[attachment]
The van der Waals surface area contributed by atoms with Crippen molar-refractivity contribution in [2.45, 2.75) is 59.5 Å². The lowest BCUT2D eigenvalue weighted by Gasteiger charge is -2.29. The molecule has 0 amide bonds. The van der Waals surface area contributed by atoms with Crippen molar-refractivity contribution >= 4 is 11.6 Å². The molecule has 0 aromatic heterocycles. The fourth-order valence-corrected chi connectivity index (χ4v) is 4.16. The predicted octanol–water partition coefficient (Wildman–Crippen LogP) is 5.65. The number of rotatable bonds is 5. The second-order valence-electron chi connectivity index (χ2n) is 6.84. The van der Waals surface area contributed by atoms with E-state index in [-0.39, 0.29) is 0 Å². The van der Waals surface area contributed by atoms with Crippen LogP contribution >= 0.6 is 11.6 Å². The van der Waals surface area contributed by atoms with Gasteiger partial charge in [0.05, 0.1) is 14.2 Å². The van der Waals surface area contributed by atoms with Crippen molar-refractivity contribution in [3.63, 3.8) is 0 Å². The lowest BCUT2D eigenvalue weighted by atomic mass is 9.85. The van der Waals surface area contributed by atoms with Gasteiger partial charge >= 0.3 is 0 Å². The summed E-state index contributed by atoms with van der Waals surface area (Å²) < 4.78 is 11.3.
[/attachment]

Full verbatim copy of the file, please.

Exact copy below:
The van der Waals surface area contributed by atoms with Crippen molar-refractivity contribution in [2.45, 2.75) is 59.5 Å². The lowest BCUT2D eigenvalue weighted by Gasteiger charge is -2.29. The molecule has 0 amide bonds. The van der Waals surface area contributed by atoms with Crippen molar-refractivity contribution >= 4 is 11.6 Å². The molecule has 0 aromatic heterocycles. The fourth-order valence-corrected chi connectivity index (χ4v) is 4.16. The predicted octanol–water partition coefficient (Wildman–Crippen LogP) is 5.65. The number of rotatable bonds is 5. The second-order valence-electron chi connectivity index (χ2n) is 6.84. The van der Waals surface area contributed by atoms with E-state index in [-0.39, 0.29) is 0 Å². The van der Waals surface area contributed by atoms with Crippen LogP contribution >= 0.6 is 11.6 Å². The van der Waals surface area contributed by atoms with Gasteiger partial charge in [0.05, 0.1) is 14.2 Å². The van der Waals surface area contributed by atoms with Crippen molar-refractivity contribution in [3.63, 3.8) is 0 Å². The lowest BCUT2D eigenvalue weighted by atomic mass is 9.85. The van der Waals surface area contributed by atoms with Gasteiger partial charge >= 0.3 is 0 Å². The summed E-state index contributed by atoms with van der Waals surface area (Å²) < 4.78 is 11.3.